First Drive: Toyota C-HR

If you think the Nissan Juke looks odd, just wait until you see the new Toyota C-HR on the road…

The design studio elected to remove any hint of a straight line from the car and then, just as they’d finished, found a box of angles in the corner of the room and added them all to the bodywork. The C-HR is distinctive then.

Get past the floating roof, hidden rear door handles, rear lights that stick out of the back like glowing red jet engines, and step inside and it continues to be entirely un-Toyota. There’s an infotainment screen that’s been stuck on like a Blu-tak covered iPad that dominates the centre, but there’s also diamond printed door and roof lining, piano-black lacquer, carbon-fibre trim, swish Nappa leather and an iridescent blue highlight running around the cabin.

It should really be a god awful mess, but it all works well, at least if you’re in the front. Despite being roughly the same size as the Nissan Qashqai, it’s far smaller inside. That’s not poor design, but intentional on Toyota’s part – as should be obvious by now, this is a car for people who want a design-led motor rather than a sensible and bland me-too box on wheels.

The downside of that is that there’s room for just two rear passengers, and they’d better not be very tall. Or claustrophobic, for that matter. There’s little more space in the boot either, with the 377 litres available being some way behind the 430 in the Qashqai, and a long way off the Kia Sportage’s 503 litres.

Assuming you can get past the looks (I can, but it’s definitely a Marmite car) and you’ve decided that the practical issues aren’t quite as important for you as they might be for others, then you’ll find the C-HR to be a genuinely pleasant and rewarding car. Available with a 1.2-petrol engine or a petrol-electric hybrid, there’s some clever tech on both options to make the driving experience smooth and refined.

The hybrid is only available with a CVT gearbox, but this uses complex planetary gears rather than the usual metal band, so there’s a smoother and instantaneous response to the accelerator. You still get a tiring whine from the engine when accelerating hard, but it drops to a barely audible whisper once you’re up to speed.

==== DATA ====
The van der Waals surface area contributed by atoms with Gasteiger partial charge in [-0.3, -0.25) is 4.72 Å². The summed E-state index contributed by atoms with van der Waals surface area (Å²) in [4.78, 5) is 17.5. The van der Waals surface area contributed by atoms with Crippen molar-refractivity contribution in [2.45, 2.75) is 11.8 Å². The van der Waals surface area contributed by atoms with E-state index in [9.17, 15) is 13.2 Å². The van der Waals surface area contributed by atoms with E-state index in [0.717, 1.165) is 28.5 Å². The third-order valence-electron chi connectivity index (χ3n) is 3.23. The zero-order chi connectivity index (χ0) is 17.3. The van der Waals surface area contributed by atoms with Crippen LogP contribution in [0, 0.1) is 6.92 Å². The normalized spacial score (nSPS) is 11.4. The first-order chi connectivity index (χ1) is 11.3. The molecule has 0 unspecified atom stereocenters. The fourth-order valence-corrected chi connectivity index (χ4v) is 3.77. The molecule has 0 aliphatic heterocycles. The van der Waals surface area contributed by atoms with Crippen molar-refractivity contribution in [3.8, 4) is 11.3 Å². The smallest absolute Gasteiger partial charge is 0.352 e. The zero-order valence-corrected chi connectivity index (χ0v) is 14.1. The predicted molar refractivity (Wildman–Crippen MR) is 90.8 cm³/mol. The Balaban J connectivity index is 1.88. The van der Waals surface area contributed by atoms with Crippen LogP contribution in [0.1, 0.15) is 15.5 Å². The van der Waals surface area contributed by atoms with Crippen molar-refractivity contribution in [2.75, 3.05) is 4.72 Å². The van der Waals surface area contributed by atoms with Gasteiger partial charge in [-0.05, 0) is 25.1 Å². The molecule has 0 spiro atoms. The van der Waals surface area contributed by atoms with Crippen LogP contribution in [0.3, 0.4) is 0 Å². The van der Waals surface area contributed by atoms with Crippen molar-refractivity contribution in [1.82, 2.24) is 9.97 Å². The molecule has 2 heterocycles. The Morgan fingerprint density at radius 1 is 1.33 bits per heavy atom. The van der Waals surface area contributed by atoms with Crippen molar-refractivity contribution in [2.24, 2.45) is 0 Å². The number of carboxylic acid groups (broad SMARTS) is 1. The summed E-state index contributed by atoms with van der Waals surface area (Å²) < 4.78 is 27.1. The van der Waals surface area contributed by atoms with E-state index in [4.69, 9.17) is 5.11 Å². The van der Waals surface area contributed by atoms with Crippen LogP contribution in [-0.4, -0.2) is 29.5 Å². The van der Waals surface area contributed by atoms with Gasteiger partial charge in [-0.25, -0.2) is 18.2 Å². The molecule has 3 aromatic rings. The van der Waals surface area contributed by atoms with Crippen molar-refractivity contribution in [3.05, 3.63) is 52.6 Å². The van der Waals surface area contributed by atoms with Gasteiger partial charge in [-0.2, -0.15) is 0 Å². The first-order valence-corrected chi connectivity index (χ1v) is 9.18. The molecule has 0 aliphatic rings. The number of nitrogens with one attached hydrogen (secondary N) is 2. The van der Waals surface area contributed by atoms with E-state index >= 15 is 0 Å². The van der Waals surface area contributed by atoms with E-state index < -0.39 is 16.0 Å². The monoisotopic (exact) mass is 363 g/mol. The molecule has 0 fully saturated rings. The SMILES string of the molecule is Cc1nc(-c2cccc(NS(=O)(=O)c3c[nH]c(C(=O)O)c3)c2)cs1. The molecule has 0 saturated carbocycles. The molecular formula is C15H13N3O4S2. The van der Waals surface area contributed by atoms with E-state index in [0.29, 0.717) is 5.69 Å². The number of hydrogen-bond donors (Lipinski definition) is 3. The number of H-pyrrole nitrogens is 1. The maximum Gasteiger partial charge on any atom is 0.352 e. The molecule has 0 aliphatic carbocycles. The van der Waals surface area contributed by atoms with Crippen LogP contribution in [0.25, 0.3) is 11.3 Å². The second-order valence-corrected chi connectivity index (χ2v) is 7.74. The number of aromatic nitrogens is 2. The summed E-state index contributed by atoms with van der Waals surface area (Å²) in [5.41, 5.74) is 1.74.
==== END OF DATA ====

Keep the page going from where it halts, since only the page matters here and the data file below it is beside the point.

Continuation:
The traditional 1.2- litre option includes rev-matching wizardry so that the manual gearshifts you have to make are smoother and easier. Keen drivers who heel-and-toe will be caught out, but for everybody else it’s feels like a gloriously silky gearbox.

Point towards the open road and you’ll find the C-HR to be so softly spring that it’s remarkably comfortable, yet the body is kept under control through corners and over bumps. It’s a potent mix that comes from Japan testing the car comprehensively in the UK, but means the C-HR strikes the near-perfect balance between handling and ride quality.

There’s nothing on our roads that look or drive like this Toyota, and on this occasion that’s a good thing. Across the range virtually every box gets ticked, from eco hybrid options to a four-wheel drive choice. Most that we see on our roads will be high-spec hybrids in front-wheel drive, and that’s the best choice in the range. It might just be the best choice in the market, too.

Model Tested: Toyota C-HR Dynamic 1.8 Hybrid
Price: £28,620
Range: £21,600 – £28,620
Top speed: 105 mph
0-62 mph: 11.0 seconds
Power: 122 PS (74 bhp)
Torque: N/A Nm (N/A ft lb)
Monthly PCP*: £391
Official fuel economy: 74.3 mpg
Road test economy: N/A
CO2 Emissions: 86 g/km
Car Tax: £130
Insurance group: 14E
* Monthly PCP estimate based on 20% deposit, 36 month term, 5% APR, final payment of 40%.

Phil Huff

Phil is a motoring writer for print and web, failed racing driver, car hoarder and banger rally competitor. Nominated for the Headline Auto Rising Star award and a MGMW member, Phil freelances for outlets as diverse as Diesel Car magazine, DAD.info and Cambridge Magazine, amongst many others. He also maintains a fleet of unloved motors, but spends most of his time driving an old Corvette.

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